Since the 1960s, surface longlines have killed tens of thousands of fish and other animals in the Gulf of Mexico each year, most of them unintentionally. Now more selective alternatives are available. A pilot program is testing greenstick gear and swordfish buoy gear, which should reduce unwanted catch and keep fishermen in business.
The Gulf of Mexico provides essential habitat for a variety of species, including western Atlantic bluefin tuna, which are severely depleted. These tuna rely on the Gulf as their only known spawning ground; blue and white marlin and sailfish are also believed to spawn in these waters. In addition, endangered species such as leatherback sea turtles depend on the Gulf’s rich offshore waters for food.
Since the 1960s, fishermen using surface longlines for yellowfin tuna and swordfish in the Gulf have unintentionally caught and killed these and approximately 80 other species. This fishing gear consists of a main line averaging 30 miles long connected to buoys that suspend approximately 750 baited hooks near the surface. These hooks often remain unattended in the water for up to 18 hours, resulting in high mortality of ocean wildlife. Making matters worse, the 2010 BP oil spill disaster—which contaminated important Gulf habitat with about 172 million gallons of oil and 1.8 million gallons of dispersants—caused injury to bluefin tuna and other marine wildlife while exacerbating the decades-long problems caused by surface longlines.
Early in 2012, researchers with the Florida-based Nova Southeastern University Oceanographic Center initiated a pilot program to determine whether highly selective greenstick gear and swordfish buoy gear are environmentally and economically viable alternatives to surface longlines in the Gulf of Mexico.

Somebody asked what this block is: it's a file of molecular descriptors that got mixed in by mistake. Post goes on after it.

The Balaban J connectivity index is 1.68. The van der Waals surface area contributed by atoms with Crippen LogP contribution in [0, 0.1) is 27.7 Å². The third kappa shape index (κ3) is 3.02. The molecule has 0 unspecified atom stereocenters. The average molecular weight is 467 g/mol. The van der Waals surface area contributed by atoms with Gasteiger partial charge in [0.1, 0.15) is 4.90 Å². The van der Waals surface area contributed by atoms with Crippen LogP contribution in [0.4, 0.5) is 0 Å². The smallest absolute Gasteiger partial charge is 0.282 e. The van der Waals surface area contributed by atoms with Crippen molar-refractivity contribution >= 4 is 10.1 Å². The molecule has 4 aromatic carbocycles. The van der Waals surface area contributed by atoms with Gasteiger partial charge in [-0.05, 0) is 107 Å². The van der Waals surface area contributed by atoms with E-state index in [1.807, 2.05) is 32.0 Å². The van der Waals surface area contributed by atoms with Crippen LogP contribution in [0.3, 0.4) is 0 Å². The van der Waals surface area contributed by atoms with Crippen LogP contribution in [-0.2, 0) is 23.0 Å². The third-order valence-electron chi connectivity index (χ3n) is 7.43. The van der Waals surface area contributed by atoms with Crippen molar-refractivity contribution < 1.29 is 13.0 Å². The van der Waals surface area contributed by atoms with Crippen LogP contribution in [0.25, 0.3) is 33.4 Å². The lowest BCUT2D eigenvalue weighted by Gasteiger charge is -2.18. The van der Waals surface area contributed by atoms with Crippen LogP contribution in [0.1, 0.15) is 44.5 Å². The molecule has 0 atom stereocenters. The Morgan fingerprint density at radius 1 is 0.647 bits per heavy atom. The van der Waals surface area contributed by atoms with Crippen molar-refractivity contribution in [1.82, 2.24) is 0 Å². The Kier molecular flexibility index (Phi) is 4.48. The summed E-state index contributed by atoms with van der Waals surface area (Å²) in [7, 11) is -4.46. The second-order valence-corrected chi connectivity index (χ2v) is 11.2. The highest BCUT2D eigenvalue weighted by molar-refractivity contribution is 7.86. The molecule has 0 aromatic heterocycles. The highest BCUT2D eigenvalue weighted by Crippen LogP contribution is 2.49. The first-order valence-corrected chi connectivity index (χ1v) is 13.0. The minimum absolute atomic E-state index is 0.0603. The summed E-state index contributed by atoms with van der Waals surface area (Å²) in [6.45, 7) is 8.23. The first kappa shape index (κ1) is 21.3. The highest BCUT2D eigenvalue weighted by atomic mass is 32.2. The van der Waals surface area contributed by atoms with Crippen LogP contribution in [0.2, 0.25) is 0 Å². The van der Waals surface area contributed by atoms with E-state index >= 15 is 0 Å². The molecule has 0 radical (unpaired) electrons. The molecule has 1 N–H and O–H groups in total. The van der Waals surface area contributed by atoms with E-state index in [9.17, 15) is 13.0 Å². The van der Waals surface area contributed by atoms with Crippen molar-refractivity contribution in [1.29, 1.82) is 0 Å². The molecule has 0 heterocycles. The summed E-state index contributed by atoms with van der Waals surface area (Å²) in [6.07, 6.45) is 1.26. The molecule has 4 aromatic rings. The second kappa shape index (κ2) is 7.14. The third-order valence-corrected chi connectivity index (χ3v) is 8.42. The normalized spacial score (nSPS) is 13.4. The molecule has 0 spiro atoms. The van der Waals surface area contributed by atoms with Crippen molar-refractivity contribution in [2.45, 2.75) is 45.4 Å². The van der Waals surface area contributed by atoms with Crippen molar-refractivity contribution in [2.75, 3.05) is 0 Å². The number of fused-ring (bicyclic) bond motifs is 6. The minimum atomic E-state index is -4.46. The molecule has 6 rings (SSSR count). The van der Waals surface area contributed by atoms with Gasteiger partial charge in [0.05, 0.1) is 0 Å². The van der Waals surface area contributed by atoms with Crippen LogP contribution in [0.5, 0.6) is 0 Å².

Greenstick gear consists of a 35- to 45-foot fiberglass pole that tows a 500- to 800-foot main line. (The pole is usually green in color, hence the name.) Up to 10 artificial squid lures are individually attached to this main line and pulled across the surface of the water to attract yellowfin tuna. Once a fish is hooked, fishermen quickly bring it to the boat so that they can release any unintentional catch immediately in good condition. Because of the way the gear is fished, tunas account for the vast majority of greenstick catch.
Swordfish buoy gear consists of a single piece of heavy fishing line attached to one or two baited hooks on one end and a flotation device (buoy) equipped with a light on the other end. Generally, one vessel will use 12 to 15 of these free-floating gears at a time. The buoys, which are deployed at dusk, are set in a straight line. When a fish takes the bait, it drags a buoy out of line, indicating that it has been hooked, so the fisherman can quickly retrieve the fish and make a decision to retain or release it.
Researchers from the pilot program are working with commercial fishermen, including surface longliners, from Louisiana, the Florida Panhandle, and Madeira Beach, FL, to install and use these gears in the Gulf of Mexico for one year. Initial results indicate that the new equipment could provide a potential solution to the decades-old problem posed by surface longlines. The new equipment is proving to be more effective at reducing unintentional catch, and increasing catch rates for each successive trip suggest that fishermen are using it more efficiently over time. In addition, researchers have recorded no interactions with bluefin tuna or sea turtles. If adopted throughout the Gulf, these more selective fishing methods could provide significant environmental advantages while also maintaining economic benefits to the region.
Data collection for the pilot program is scheduled to conclude in May 2013. If the program demonstrates that greenstick gear and swordfish buoy gear are viable alternatives to surface longlines in the Gulf, restoration funds from the Deepwater Horizon oil spill could be used to help fishermen make the transition from surface longlines to more selective gear. Such a transition would mean the end of a wasteful fishing practice and a new beginning for fishermen in the Gulf of Mexico.